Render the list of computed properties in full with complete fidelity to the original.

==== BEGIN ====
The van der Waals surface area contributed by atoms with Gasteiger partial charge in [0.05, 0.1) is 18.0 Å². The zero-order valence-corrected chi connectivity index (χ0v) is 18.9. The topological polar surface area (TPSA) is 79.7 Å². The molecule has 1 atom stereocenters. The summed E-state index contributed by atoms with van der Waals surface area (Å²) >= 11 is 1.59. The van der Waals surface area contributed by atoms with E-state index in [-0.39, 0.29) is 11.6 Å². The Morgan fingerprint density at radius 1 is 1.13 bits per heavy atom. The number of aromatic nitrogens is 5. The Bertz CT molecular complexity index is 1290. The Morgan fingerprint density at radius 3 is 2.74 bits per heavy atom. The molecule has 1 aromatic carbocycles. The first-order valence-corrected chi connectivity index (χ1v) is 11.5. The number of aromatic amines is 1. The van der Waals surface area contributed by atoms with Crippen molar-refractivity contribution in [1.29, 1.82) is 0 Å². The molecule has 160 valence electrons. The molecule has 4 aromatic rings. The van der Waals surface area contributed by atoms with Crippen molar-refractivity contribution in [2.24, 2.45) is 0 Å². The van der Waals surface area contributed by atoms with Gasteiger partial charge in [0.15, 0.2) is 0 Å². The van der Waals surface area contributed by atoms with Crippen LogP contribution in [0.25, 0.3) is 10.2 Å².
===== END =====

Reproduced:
The van der Waals surface area contributed by atoms with Gasteiger partial charge in [0.05, 0.1) is 18.0 Å². The zero-order valence-corrected chi connectivity index (χ0v) is 18.9. The topological polar surface area (TPSA) is 79.7 Å². The molecule has 1 atom stereocenters. The summed E-state index contributed by atoms with van der Waals surface area (Å²) >= 11 is 1.59. The van der Waals surface area contributed by atoms with E-state index in [-0.39, 0.29) is 11.6 Å². The Morgan fingerprint density at radius 1 is 1.13 bits per heavy atom. The number of aromatic nitrogens is 5. The Bertz CT molecular complexity index is 1290. The Morgan fingerprint density at radius 3 is 2.74 bits per heavy atom. The molecule has 1 aromatic carbocycles. The first-order valence-corrected chi connectivity index (χ1v) is 11.5. The number of aromatic amines is 1. The van der Waals surface area contributed by atoms with Crippen molar-refractivity contribution in [1.29, 1.82) is 0 Å². The molecule has 160 valence electrons. The molecule has 4 aromatic rings. The van der Waals surface area contributed by atoms with Crippen molar-refractivity contribution in [2.24, 2.45) is 0 Å². The van der Waals surface area contributed by atoms with Gasteiger partial charge in [0.15, 0.2) is 0 Å². The van der Waals surface area contributed by atoms with Crippen LogP contribution in [0.25, 0.3) is 10.2 Å².